Prince symbol

Prince was Doing Digital Content Before It was Cool

Prince was an innovator and a genius when it comes to music. He broke barriers and blended styles to create sounds that were uniquely Prince. He was also a pioneer when it comes to the Internet and digital content distribution. He fought aggressively against exploitation of his image and content online, while also completely embracing the Internet as a tool for engaging his fans and distributing his music.

Prince is dead. The legendary and iconic musician was found unresponsive in an elevator at his Paisley Park complex and could not be revived. I will leave the legacy of his musical genius to others better suited to discuss that topic, but I will talk about the lasting impact Prince has had on musical copyright and digital content.

This is hard. Prince is my favorite artist. His music defined much of my teen and adult life. I have the Prince symbol tattooed on my right arm. I have 675 Prince songs on my hard drive. I’ve been enjoying his recent resurgence and the barrage of albums he has released over the past couple years. I’ve seen him perform in concert five times—and I was looking forward to getting that opportunity again soon.

This is also hard because Prince was so prolific and enigmatic at the same time. It feels surreal to be writing about Prince in the past tense—and summing up the dramatic impact he has had on the world in his relatively short time here. Prince was an innovative visionary who defied labels and didn’t believe in boundaries when it came to his art—and that maverick drive bled over into how he managed ownership of his image and content as well.

Prince was a student…of all the things. He understood the importance of owning his work from day one. When Prince negotiated his first contract with Warner Brothers—signed when Prince was still in his teens—he negotiated for ownership of the publishing rights to his music.

Prince famously changed his name to a symbol—the Love Symbol—in protest over what he felt was creative and artistic oppression from his label, Warner Brothers. That was the beginning of the end of his increasingly contentious relationship with Warner Brothers, and the beginning of Prince’s foray onto the Internet—which he seemed to simultaneously embrace and rebel against.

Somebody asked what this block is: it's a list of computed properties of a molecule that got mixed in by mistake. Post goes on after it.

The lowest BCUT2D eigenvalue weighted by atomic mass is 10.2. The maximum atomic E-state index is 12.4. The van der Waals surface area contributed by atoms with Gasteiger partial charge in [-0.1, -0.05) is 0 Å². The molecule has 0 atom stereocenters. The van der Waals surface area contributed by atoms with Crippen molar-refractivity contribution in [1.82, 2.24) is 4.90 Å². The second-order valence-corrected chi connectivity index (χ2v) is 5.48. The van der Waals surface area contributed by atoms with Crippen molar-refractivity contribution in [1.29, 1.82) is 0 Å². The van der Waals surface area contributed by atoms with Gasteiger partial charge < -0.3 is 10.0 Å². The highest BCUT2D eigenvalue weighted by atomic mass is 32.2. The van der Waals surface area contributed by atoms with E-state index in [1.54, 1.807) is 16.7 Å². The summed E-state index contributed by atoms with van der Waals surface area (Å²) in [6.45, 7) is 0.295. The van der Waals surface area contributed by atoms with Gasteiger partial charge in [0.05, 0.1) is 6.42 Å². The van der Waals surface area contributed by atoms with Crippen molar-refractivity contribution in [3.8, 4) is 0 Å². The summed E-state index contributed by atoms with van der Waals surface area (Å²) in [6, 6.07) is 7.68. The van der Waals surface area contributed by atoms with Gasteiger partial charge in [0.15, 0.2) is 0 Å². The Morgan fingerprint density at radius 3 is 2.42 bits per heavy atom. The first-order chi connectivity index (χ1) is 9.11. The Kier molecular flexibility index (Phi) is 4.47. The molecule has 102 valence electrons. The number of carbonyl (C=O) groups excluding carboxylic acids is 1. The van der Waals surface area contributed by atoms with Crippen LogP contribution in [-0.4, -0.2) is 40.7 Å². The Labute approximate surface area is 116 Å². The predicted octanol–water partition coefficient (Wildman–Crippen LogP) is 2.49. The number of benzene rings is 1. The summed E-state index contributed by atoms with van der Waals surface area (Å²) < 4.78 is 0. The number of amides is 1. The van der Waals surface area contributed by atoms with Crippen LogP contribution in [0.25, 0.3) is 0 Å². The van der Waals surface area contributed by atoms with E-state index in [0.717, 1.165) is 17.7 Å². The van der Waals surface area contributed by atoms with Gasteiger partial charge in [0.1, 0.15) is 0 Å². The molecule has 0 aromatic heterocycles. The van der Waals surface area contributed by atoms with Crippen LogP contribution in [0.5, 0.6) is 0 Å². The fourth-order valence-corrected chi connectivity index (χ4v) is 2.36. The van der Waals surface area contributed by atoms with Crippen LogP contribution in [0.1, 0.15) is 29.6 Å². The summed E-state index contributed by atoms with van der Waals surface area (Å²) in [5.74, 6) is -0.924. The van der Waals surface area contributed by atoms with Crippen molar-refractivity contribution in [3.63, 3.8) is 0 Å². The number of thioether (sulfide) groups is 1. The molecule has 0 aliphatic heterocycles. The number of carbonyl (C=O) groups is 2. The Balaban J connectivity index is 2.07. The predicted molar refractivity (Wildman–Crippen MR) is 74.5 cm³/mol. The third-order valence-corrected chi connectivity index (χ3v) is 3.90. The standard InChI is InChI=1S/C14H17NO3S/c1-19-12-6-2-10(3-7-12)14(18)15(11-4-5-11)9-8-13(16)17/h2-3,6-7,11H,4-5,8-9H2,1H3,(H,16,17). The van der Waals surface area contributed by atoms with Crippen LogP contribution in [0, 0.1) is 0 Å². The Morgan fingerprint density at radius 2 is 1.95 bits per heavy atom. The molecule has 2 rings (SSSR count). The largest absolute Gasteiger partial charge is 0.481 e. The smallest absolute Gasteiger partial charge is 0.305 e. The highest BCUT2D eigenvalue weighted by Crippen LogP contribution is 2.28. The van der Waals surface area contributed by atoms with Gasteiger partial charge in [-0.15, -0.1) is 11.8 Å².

Prince was an early adopter when it came to technology. In 1994 Prince made an interactive video game called Prince Interactive. It was a Myst-like, enigmatic game set in a virtual mock-up of his Paisley Park Studios. Players had to wander around and solve puzzles to unlock different clips, songs, and videos. I owned that game, but it’s long gone now. I wish I still had it—although the graphics would be sort of cheesy by today’s standards and I’m not sure how well it would run on Windows 10.

Prince also launched an online subscription site for his fans. Launched in 2001—during the early glory days of Napster and the nascent revolution of digital music—The NPG Music Club provided members with access to exclusive music, and included other privileges like early access to concert tickets and invitations to special events. The NPG Radio podcasts were epically long jam sessions—just Prince and his compatriots doing what they do for about an hour at a time. For fans, the NPG Radio podcasts were a taste of what it’s like to be at a Prince performance when he goes off-script and just jams.

Read the full article on Forbes: The Legacy Of Prince’s Purple Reign Over Digital Content.

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